Ultimately in many cases employers may consider that there is little value in engaging in early conciliation. However, following the guidelines outlined above may prevent that decision from backfiring and creating increased legal risk for the employer.

Permanent link to this article: http://www.dlapiperbeaware.co.uk/early-conciliation-what-does-it-mean-for-employers/

December 2013’s review of the year

Sandra Wallace, Partner and Employment group head, highlights the most important legislative and case law developments from 2013 and identifies the key cases to watch out for in 2014.   Remember to use our On the horizon legislation tracker to keep up to date with the further changes to legislation which are expected in 2014 and beyond.

 

2013 LEGISLATION ROUND UP

Employment Tribunals

1 February Cap on a week’s pay for statutory awards increased from £430 to £450
  Unfair dismissal compensatory award increased from £72,300 to £74,200
25 June In political affiliation cases the two year unfair dismissal qualifying period no longer applies
29 July One year cap on unfair dismissal compensatory award introduced
  Protection of settlement negotiations from admissibility in unfair dismissal tribunal proceedings introduced
  Introduction of fees regime for employment tribunal claims and new tribunal rules
  Compromise agreements renamed ‘settlement agreements’
7 October New fee remission system in force for employment tribunal fees

Family friendly

8 March Parental leave increased from 13 to 18 weeks
7  April Statutory maternity, paternity and adoption pay rates increased from £135.45 to £136.78 per week

Whistleblowing

25 June Amendments to whistleblowing legislation to remove good faith requirement and introduce public interest test
1 November

Close of call for evidence on further whistleblowing reform

Redundancy

1 February Cap on a week’s pay for statutory redundancy payments increased from £430 to £450
6 April Period of required collective consultation for 100+ redundancies reduced from 90 to 45 days

Employment status

1 September Employee shareholder status introduced

Discrimination

25 June Obligation for the Government to make an order outlawing caste discrimination came into force
1 October Repeal of third party harassment provisions from Equality Act 2010

 

 

2013 CASE LAW ROUNDUP

 Redundancy

USDAW and others v WW Realisation 1 Ltd and others This case involves the redundancy consultation obligations arising out of the closure of Woolworths and Ethel Austin stores between 2008 and 2010.   The EAT ruled that the words “at one establishment” in the UK’s collective redundancy legislation should be disregarded for the purposes of any collective redundancy involving 20 or more employees. This potentially results in employers needing to collectively consult whenever they propose to make 20 or more redundancies in a 90 day period, regardless of where the employees are based.  This case is however being appealed to the Court of Appeal.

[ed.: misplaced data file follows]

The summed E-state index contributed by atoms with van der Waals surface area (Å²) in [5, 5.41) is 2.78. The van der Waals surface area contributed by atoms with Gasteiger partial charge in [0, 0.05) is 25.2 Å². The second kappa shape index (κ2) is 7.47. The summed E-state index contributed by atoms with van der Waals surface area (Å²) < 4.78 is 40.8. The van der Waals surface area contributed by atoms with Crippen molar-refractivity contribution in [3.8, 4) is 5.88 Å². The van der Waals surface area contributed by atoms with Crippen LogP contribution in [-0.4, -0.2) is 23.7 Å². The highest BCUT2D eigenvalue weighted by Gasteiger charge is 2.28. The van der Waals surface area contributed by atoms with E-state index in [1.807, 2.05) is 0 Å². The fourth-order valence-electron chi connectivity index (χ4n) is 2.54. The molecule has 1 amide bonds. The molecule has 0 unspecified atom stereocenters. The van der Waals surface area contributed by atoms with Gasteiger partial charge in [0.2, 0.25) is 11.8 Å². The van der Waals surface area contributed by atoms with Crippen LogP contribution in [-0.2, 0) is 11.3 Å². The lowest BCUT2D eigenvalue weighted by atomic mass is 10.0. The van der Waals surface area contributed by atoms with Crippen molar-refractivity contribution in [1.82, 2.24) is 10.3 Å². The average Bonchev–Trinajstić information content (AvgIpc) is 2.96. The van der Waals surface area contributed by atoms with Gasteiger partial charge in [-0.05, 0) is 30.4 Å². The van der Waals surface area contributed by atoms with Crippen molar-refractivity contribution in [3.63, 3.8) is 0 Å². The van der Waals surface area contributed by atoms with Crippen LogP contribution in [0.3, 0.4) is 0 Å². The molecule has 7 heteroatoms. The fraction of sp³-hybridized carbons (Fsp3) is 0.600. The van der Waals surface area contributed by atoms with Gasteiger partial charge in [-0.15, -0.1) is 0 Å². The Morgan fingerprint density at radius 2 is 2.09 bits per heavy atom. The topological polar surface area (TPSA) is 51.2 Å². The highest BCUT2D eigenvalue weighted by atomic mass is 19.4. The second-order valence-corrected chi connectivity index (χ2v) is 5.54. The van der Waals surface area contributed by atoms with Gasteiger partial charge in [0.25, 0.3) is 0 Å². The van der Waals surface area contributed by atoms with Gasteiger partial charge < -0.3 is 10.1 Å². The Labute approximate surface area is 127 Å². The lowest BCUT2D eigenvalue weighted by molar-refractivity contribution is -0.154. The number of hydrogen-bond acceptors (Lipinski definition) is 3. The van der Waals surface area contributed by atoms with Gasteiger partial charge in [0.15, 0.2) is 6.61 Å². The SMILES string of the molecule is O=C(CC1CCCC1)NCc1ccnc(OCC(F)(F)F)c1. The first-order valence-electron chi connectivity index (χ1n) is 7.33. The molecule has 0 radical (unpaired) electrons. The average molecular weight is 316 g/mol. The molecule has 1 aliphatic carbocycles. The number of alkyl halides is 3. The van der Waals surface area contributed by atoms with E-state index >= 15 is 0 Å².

Working time

Neal v Freightliner Ltd

 

An Employment Tribunal held that a freight worker was entitled to have overtime payments and shift premiums included in the calculation of his holiday pay as they were intrinsically linked to the performance of the tasks he was required to carry out under his employment contract.  This case is being appealed to the EAT.

Employee competition

Coppage and anor v Safety Net Security Ltd The Court of Appeal upheld an order that a former company director pay at least £50,000 following a breach of his post-termination restrictive covenants which prohibited solicitation of any customers of his former employer for a period of six months following termination.
Vestergaard Frandsen SA v Bestnet Europe Ltd The Supreme Court held that a former sales manager was not liable for misuse of confidential information.  The manager had not acquired information while working for Vestergaard and had no implied knowledge of the misuse of information by her new employer.

Transfer of undertakings

Alemo-Herron and others v Parkwood Leisure Ltd

Considering the status of collective agreements following a TUPE transfer, the ECJ decided that under the Acquired Rights Directive it is impermissible for UK courts to adopt a “dynamic” rather than a “static” interpretation.  Where transferring employees’ contracts provide that their terms are to be determined in accordance with collective agreements, the transferee cannot be bound by terms which are collectively agreed after the transfer if it is unable to be involved in the negotiating process.

Crystal Palace FC Ltd v Kavanagh & Ors